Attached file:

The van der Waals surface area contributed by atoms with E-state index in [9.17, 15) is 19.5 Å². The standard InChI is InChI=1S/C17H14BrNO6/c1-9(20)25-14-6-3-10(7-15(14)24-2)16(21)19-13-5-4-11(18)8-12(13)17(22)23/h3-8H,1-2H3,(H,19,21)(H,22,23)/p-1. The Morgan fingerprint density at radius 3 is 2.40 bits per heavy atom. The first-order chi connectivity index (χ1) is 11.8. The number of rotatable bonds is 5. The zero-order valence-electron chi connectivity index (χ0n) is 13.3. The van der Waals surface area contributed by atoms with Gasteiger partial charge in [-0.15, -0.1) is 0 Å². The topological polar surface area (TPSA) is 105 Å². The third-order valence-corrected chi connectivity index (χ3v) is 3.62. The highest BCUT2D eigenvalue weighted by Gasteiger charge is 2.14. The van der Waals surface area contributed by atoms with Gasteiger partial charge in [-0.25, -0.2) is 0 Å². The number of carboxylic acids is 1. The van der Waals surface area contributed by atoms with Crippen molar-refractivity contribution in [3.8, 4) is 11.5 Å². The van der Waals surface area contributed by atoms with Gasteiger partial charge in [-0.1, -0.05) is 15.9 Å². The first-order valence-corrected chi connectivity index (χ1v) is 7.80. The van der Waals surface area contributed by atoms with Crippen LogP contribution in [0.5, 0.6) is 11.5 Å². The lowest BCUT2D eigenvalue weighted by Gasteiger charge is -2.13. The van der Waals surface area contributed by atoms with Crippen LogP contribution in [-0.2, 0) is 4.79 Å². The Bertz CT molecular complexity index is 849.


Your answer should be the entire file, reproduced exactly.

The van der Waals surface area contributed by atoms with E-state index in [9.17, 15) is 19.5 Å². The standard InChI is InChI=1S/C17H14BrNO6/c1-9(20)25-14-6-3-10(7-15(14)24-2)16(21)19-13-5-4-11(18)8-12(13)17(22)23/h3-8H,1-2H3,(H,19,21)(H,22,23)/p-1. The Morgan fingerprint density at radius 3 is 2.40 bits per heavy atom. The first-order chi connectivity index (χ1) is 11.8. The number of rotatable bonds is 5. The zero-order valence-electron chi connectivity index (χ0n) is 13.3. The van der Waals surface area contributed by atoms with Gasteiger partial charge in [-0.15, -0.1) is 0 Å². The topological polar surface area (TPSA) is 105 Å². The third-order valence-corrected chi connectivity index (χ3v) is 3.62. The highest BCUT2D eigenvalue weighted by Gasteiger charge is 2.14. The van der Waals surface area contributed by atoms with Gasteiger partial charge in [-0.25, -0.2) is 0 Å². The number of carboxylic acids is 1. The van der Waals surface area contributed by atoms with Crippen molar-refractivity contribution in [3.8, 4) is 11.5 Å². The van der Waals surface area contributed by atoms with Gasteiger partial charge in [-0.1, -0.05) is 15.9 Å². The first-order valence-corrected chi connectivity index (χ1v) is 7.80. The van der Waals surface area contributed by atoms with Crippen LogP contribution in [0.5, 0.6) is 11.5 Å². The lowest BCUT2D eigenvalue weighted by Gasteiger charge is -2.13. The van der Waals surface area contributed by atoms with Crippen LogP contribution in [-0.2, 0) is 4.79 Å². The Bertz CT molecular complexity index is 849.